• Advertising: Learning and deciding about the types of advertising to focus on- search, or display is also essential
    • Measuring: Finally, a success measuring toll should be in place, which could help us to understand our mistakes and better our campaigns


Setting up your online presence
  • Step 2: Building our online presence

    The next step is to decide about the where to be more visible. There are a number of channels which may enable us to reach our online goals. Some of them are:

    • Directories: Local directories are the most basic requirement of any online entity. It is a good starting point, and also helps customers reach us while searching for products that we sell
    • Social media: Building a social media presence is the next step and requires a lot of planning and good execution. Platforms like Facebook, and Twitter enables us to engage with our customers, but merely having a presence on social media is not enough. Continuous involvement is desired.
    • E-commerce: Companies whose business involves selling pf products and services and wants to do so online may set up an e-commerce site to facilitate smooth transactions. But it is a complex process and requires dedicated effort to manage such a site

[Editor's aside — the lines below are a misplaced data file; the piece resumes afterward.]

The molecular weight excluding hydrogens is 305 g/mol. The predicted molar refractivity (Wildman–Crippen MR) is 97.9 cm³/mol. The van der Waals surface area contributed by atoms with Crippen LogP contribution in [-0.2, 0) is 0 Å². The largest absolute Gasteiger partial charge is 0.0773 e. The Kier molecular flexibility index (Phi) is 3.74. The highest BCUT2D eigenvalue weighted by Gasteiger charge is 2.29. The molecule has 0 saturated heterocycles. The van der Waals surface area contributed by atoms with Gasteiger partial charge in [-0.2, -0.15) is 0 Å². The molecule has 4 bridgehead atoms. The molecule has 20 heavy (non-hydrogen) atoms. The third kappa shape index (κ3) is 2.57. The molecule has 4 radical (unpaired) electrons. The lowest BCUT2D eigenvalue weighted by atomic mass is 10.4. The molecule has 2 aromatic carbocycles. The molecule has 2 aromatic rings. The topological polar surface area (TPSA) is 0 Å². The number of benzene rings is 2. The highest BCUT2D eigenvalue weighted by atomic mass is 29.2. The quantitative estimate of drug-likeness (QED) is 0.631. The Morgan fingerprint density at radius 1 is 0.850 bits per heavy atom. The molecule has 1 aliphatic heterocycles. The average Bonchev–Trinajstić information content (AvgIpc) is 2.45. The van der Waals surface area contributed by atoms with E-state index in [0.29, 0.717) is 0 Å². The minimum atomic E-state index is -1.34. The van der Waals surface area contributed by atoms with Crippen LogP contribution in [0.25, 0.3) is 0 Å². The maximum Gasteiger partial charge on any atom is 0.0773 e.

• Application: The last leg of building an online presence is to develop a dedicated app where customers can be engaged. With the penetration of smart-phones, it is a good idea to have an app. But it is advised to go for it only after all the other channels have been covered


Online Marketing
  • Step 3: Marketing your online presence

    The third and the most important step in building your online presence is marketing it symmetrically across the platforms. The main aim right now would be to increase the online traffic to your business, which can be done via: